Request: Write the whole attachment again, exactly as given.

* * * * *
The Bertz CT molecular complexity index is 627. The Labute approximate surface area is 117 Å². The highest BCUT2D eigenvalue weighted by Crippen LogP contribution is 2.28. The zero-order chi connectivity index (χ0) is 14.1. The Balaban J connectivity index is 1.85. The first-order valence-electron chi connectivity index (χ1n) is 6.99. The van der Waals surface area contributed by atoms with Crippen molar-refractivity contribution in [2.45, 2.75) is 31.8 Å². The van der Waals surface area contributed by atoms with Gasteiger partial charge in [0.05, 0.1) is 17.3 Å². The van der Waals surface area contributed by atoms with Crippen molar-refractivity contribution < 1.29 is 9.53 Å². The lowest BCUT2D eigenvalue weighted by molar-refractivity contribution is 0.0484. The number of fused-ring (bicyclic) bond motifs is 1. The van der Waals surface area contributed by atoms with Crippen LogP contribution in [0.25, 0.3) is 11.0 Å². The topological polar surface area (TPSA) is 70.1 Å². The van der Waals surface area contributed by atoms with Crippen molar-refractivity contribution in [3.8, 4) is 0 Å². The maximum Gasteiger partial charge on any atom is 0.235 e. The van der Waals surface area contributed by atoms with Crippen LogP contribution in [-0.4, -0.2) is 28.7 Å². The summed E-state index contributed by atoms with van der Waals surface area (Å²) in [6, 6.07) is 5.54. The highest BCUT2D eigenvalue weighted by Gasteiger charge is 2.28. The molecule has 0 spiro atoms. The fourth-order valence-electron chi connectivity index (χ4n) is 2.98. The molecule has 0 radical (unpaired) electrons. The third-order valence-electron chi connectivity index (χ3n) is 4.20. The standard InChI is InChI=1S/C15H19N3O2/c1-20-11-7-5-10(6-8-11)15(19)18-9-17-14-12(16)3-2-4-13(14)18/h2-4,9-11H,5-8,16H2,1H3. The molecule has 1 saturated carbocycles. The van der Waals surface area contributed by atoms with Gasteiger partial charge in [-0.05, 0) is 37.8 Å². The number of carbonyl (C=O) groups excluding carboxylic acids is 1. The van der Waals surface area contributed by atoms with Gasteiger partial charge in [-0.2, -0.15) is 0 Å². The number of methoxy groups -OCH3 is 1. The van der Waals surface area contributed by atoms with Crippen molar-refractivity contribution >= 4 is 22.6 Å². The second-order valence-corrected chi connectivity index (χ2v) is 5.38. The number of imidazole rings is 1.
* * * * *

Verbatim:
The Bertz CT molecular complexity index is 627. The Labute approximate surface area is 117 Å². The highest BCUT2D eigenvalue weighted by Crippen LogP contribution is 2.28. The zero-order chi connectivity index (χ0) is 14.1. The Balaban J connectivity index is 1.85. The first-order valence-electron chi connectivity index (χ1n) is 6.99. The van der Waals surface area contributed by atoms with Crippen molar-refractivity contribution in [2.45, 2.75) is 31.8 Å². The van der Waals surface area contributed by atoms with Gasteiger partial charge in [0.05, 0.1) is 17.3 Å². The van der Waals surface area contributed by atoms with Crippen molar-refractivity contribution < 1.29 is 9.53 Å². The lowest BCUT2D eigenvalue weighted by molar-refractivity contribution is 0.0484. The number of fused-ring (bicyclic) bond motifs is 1. The van der Waals surface area contributed by atoms with Crippen LogP contribution in [0.25, 0.3) is 11.0 Å². The topological polar surface area (TPSA) is 70.1 Å². The van der Waals surface area contributed by atoms with Crippen molar-refractivity contribution in [3.8, 4) is 0 Å². The maximum Gasteiger partial charge on any atom is 0.235 e. The van der Waals surface area contributed by atoms with Crippen LogP contribution in [-0.4, -0.2) is 28.7 Å². The summed E-state index contributed by atoms with van der Waals surface area (Å²) in [6, 6.07) is 5.54. The highest BCUT2D eigenvalue weighted by Gasteiger charge is 2.28. The molecule has 0 spiro atoms. The fourth-order valence-electron chi connectivity index (χ4n) is 2.98. The molecule has 0 radical (unpaired) electrons. The third-order valence-electron chi connectivity index (χ3n) is 4.20. The standard InChI is InChI=1S/C15H19N3O2/c1-20-11-7-5-10(6-8-11)15(19)18-9-17-14-12(16)3-2-4-13(14)18/h2-4,9-11H,5-8,16H2,1H3. The molecule has 1 saturated carbocycles. The van der Waals surface area contributed by atoms with Gasteiger partial charge in [-0.05, 0) is 37.8 Å². The number of carbonyl (C=O) groups excluding carboxylic acids is 1. The van der Waals surface area contributed by atoms with Gasteiger partial charge in [-0.2, -0.15) is 0 Å². The number of methoxy groups -OCH3 is 1. The van der Waals surface area contributed by atoms with Crippen molar-refractivity contribution >= 4 is 22.6 Å². The second-order valence-corrected chi connectivity index (χ2v) is 5.38. The number of imidazole rings is 1.